Motorola Says It Pays Closer Attention to Work Conditions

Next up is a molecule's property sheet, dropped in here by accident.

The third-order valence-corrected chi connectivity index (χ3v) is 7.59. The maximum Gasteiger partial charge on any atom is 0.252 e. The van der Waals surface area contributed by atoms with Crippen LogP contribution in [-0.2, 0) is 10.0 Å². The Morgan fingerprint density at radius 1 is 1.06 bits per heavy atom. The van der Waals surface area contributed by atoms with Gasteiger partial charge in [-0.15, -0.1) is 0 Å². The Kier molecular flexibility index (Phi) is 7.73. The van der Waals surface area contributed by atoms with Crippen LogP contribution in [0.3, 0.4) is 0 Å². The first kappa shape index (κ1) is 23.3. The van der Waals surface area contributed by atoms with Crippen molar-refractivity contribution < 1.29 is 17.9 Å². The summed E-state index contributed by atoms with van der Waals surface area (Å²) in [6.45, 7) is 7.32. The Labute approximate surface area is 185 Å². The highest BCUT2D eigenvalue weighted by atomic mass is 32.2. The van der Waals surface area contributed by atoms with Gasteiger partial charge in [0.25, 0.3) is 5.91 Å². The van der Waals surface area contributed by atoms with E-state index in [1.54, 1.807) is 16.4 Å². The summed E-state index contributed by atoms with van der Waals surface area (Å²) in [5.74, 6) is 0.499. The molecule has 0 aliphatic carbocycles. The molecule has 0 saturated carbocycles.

But I was able to find a manufacturer that not only was willing to talk, but is proud of its track record when it comes to proper treatment of its workers. Motorola, maker of the Xoom, the Droid Razr and now the Droid Razr Maxx, makes a big deal of corporate responsibility. Unlike most companies, Motorola exerts direct responsibility over everything from proper mineral extraction to environmentally safe materials handling. The company also enforces rules about working conditions and supplier conduct.The difference between Apple and Motorola is that Apple does its manufacturing through contractors. Motorola owns its own factories, and the people building Motorola products are company employees. Motorola does use some contract manufacturing, but according to Christa Smith, Motorola's director of Corporate Communications, audits are frequent and ongoing. What's more, Motorola discloses the results of those audits to the public. The reports make interesting reading, and they highlight the complexity of managing a global workforce with a wide range of practices that are considered acceptable.And therein lies the difference between Apple and another major manufacturer. Motorola could probably increase its margins slightly by using only contract manufacturing, but by owning its own factories it retains control over the process. This means that the company can ensure that proper procedures and practices are followed, and it has the leverage to enforce its policies when they're not. But perhaps what's more important is that Motorola is willing to open the process to public scrutiny. The results of the company's inspections are there to see, warts and all. What's also interesting to see is the level of detail in the audits. Who knew that proper placement of exit signs would be an important finding? Or that one problem with managing work hours is the desire of the workers to work more hours so they can earn more money? Clearly, it's easy to look at Apple and throw stones. But it's more useful to point out another company that might be doing it right and show examples that demonstrate that there are other ways to manufacture mobile devices than the way it's done by Foxconn for Apple. While I haven't spoken with every device maker (although I'm trying to), I suspect that at the very least this issue is now very much in the consciousness of all U.S. device makers. That alone can help improve things.